Where the cause of action and the relief claimed in the second suit are not the same as the cause of action and the relief claimed in the first suit, the second suit cannot be considered to have been brought in respect of the same subject-matter as the first suit and the plaintiff in the second suit is not debarred from contesting the allegations made by the defence in the first suit.
3. In Achuta Menon v. Achutan Nayar (1898) 21 Mad. 35 the learned Judge refer, ring to Anderson's Dictionary of Law held that the term 'matter' in a context like that in Section 373 means 'the subject of legal action, consideration, complaint or defence or the fact or facts constituting the whole or a part of the ground of action or defence. The provisions of Section 373 have been reproduced in Order 23, Rule 1 with slight modification. In 56 Mad 1633 it was held that the expression 'subject-matter' means series of acts or transactions alleged to exist giving rise to the relief claimed. The same view has boon taken in several other cases in different; High Courts. Applying the principle of law laid down in the aforesaid cases it appears to me that the present suit is clearly barred by the provisions of Order 23, Rule 1, Sub-rule (3), because in the present case there is identity of cause of action as well as identity of the relief claimed. In both the suits the plaintiff pleaded that he was dispossessed in June 1933 from 3 bighas, 7 biswas but enjoyed possession over 10 biswas. This 10 biswas according to learned Counsel for the appellant is represented by plot 66. In the first plaint all the plots described in the present plaint were enumerated. Under the circumstances there cannot be the least doubt that the plaintiff is precluded from bringing a fresh suit. Learned Counsel for the appellant however contends that the learned Civil Judge has found that the plaintiff was in possession over plot 66 in 1933 but was dispossessed some time later. From a perusal of the judgment of the lower Appellate Court, it appears that the Court below was in error in saying that the plaintiff in his plaint stated that he was dispossessed from plot 66 in the year 1933. As stated above, the plaintiff in both the plaints clearly stated that he was in possession over plot 66 but was dispossessed from other plots. The Court below no doubt has found that the plaintiff was entitled to joint possession over plot 66 but he lost that right because he was precluded from bringing the present suit as he failed to obtain permission of the Court when he withdrew the first plaint.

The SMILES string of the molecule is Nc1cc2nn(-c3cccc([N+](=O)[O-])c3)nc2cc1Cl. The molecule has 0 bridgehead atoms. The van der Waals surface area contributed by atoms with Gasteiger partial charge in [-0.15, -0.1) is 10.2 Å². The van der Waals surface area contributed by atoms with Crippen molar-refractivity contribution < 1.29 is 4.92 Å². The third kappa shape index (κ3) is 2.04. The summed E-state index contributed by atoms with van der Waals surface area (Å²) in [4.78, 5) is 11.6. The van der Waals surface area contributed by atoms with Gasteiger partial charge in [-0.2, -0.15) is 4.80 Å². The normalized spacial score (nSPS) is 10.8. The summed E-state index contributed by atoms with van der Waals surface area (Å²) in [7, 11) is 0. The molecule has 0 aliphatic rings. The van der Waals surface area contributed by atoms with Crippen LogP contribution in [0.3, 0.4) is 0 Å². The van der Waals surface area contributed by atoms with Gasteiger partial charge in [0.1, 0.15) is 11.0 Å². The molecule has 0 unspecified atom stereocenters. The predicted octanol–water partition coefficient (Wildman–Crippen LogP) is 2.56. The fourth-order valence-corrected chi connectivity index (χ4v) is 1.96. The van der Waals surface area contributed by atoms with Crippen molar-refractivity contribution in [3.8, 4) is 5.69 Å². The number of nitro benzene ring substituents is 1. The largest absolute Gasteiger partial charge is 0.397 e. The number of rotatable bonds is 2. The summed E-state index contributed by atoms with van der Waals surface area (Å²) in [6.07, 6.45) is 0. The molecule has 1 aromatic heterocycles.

4. It is true that the pleadings in this country are often defective but the question whether the plaintiff was or was not in possession over plot 66 was a question of fact and it was the duty of the plaintiff if ho wanted to avoid the application of Order 23, Rule 1, to mention clearly that he was dispossessed from this plot also when he brought the second suit. It may be that at the trial the plaintiff led evidence to prove ft hat he was ejected from that plot also. If that wore a fact, he should have made an application for the amendment of the plaint. This however was not done. In the circumstances the plaintiff is not entitled to challenge the decree of the Court below on this point.
5. In the result the appeal fails and is dismissed with costs. There is no force in the cross-objection and it is dismissed with costs. Leave to appeal under the Letters Patent is refused.